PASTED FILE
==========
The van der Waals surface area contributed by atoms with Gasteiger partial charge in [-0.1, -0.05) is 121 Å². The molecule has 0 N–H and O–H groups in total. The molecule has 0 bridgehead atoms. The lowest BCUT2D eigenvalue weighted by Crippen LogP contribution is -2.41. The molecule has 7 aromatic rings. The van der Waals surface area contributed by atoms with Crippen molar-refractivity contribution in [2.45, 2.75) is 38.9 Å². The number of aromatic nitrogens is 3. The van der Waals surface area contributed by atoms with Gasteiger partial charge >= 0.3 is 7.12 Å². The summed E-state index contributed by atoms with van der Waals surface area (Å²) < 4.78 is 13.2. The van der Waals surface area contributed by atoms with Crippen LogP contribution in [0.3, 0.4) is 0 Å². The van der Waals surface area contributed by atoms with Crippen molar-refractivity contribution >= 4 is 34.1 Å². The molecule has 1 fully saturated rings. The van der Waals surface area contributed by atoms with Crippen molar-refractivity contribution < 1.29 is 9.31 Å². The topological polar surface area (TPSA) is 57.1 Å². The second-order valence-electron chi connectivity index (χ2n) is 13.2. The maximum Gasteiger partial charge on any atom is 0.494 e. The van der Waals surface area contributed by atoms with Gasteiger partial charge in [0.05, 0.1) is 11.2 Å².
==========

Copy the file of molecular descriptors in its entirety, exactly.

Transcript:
The van der Waals surface area contributed by atoms with Gasteiger partial charge in [-0.1, -0.05) is 121 Å². The molecule has 0 N–H and O–H groups in total. The molecule has 0 bridgehead atoms. The lowest BCUT2D eigenvalue weighted by Crippen LogP contribution is -2.41. The molecule has 7 aromatic rings. The van der Waals surface area contributed by atoms with Crippen molar-refractivity contribution in [2.45, 2.75) is 38.9 Å². The number of aromatic nitrogens is 3. The van der Waals surface area contributed by atoms with Gasteiger partial charge >= 0.3 is 7.12 Å². The summed E-state index contributed by atoms with van der Waals surface area (Å²) < 4.78 is 13.2. The van der Waals surface area contributed by atoms with Crippen LogP contribution in [0.3, 0.4) is 0 Å². The van der Waals surface area contributed by atoms with Crippen molar-refractivity contribution >= 4 is 34.1 Å². The molecule has 1 fully saturated rings. The van der Waals surface area contributed by atoms with Crippen molar-refractivity contribution < 1.29 is 9.31 Å². The topological polar surface area (TPSA) is 57.1 Å². The second-order valence-electron chi connectivity index (χ2n) is 13.2. The maximum Gasteiger partial charge on any atom is 0.494 e. The van der Waals surface area contributed by atoms with Gasteiger partial charge in [0.05, 0.1) is 11.2 Å².